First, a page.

- The Diary of Mitch R. Singer
- Hanging with the Goon
- The Consummate Politician Apologizes
- Rating the WWE's Roster by Their Stench
- The Esteemed Critic's Multiple Sentence Reviews
- Conan Brothers' Q&A
- Theme Park Mistress
- Hillsdale Paranormal Society
- Writer's Block
- Select Farmers Only Profiles
Wednesday, March 20, 2013
How Does A Book Become Published?
How does a book become published? That's a good question. This is how the process goes, or so I've gathered from reading the internet and trying to get my first novel Everybody Knows This Is Nowhere published.
First, you have two options. You can publish through Amazon and people will be able to buy your book online and through Kindle. But no one will ever read your book. 148,424 titles were self-published in 2011, and the vast majority of them were awful; too poorly-written, too weird, or just too derivative to be published in any other manner. Of course, there are success stories, like 26 year old author Amanda Hocking, who became a millionaire by selling her book for less than 3 bucks online. But most self-published authors get lost in the void. There's also the consideration that there's no paper copy of your work. Maybe I'm old fashioned, but I believe books are meant to be held and read in the real world, and I think Kindles and other electronic readers are a fad that won't last. I don't know any serious readers who read solely through digital means.
The second option is the traditional method of having a publisher pick up your book. Back in the old days, you could mail a copy to a publisher and somebody would read it, but those days are gone, sadly. You have to deal with agents, and you court an agent by sending them a query letter, which is a one-page summary of why they should try to get your book published. Referrals from other writers or editors help prevent query letters from being automatically discarded, but I don't know any other writers or editors. Basically, it's a long shot getting your work published through the traditional method, because agents get bombarded with queries, and oftentimes, especially in economically tremulous times such as now, agents are looking for work that neatly fits into very specific genres; hence the rise of paranormal romance (Twilight rip offs) and the young adult genre (which started with Harry Potter).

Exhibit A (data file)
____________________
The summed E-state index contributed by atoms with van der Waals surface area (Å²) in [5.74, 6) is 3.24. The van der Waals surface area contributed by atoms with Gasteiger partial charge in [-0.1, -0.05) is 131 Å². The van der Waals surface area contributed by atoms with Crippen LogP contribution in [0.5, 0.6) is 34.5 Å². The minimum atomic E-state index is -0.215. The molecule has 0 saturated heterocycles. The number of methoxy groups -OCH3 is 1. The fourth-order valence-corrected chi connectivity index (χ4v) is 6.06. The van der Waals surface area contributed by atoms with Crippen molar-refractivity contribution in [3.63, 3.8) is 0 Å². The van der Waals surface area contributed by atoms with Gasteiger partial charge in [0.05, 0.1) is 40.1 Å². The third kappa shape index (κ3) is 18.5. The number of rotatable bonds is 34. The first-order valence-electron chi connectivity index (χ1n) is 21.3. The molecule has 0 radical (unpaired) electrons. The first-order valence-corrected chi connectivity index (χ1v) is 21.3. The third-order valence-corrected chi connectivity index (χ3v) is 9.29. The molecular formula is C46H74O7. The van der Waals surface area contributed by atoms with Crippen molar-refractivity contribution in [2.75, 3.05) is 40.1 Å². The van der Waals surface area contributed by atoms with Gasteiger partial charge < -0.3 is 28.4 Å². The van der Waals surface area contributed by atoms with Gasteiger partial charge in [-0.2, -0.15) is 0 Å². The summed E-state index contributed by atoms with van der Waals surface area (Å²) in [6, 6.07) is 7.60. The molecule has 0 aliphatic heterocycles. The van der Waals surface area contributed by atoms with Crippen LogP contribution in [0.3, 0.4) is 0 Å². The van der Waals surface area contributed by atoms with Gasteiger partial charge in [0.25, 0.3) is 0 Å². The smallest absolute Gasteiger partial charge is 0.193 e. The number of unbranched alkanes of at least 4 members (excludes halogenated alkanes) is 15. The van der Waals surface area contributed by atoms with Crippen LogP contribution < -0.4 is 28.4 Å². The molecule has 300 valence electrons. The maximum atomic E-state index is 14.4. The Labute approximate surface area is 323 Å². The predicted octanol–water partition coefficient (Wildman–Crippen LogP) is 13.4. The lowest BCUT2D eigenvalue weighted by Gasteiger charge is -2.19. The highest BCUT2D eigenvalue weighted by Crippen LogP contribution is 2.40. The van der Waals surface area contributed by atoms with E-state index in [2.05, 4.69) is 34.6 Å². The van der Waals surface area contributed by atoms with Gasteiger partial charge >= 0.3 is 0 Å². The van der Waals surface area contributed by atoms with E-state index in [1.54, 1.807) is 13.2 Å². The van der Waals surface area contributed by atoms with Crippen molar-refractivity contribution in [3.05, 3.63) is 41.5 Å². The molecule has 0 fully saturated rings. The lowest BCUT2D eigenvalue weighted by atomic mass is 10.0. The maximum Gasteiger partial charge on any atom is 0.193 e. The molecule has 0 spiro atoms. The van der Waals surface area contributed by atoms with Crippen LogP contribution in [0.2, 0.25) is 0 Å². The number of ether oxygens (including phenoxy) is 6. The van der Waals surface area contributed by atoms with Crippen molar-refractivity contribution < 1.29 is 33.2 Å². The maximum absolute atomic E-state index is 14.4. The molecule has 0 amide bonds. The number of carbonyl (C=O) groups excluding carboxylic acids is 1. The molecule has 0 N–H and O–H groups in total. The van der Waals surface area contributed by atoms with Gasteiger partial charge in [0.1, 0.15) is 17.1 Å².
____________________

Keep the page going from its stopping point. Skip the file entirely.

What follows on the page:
So I'm looking for an agent for Black Box, which I've recently finished editing. The query letter writing process has yet to begin, but if anyone knows somebody in the publishing business or is in fact an agent, give me an email and I'll send you a copy of Black Box. It's literary fiction; it's funny; one of the main characters is a talking Sasquatch; its plot concerns video games and brain-washing; and there's a quest for God. I'll put my query letter on the blog when it's finished.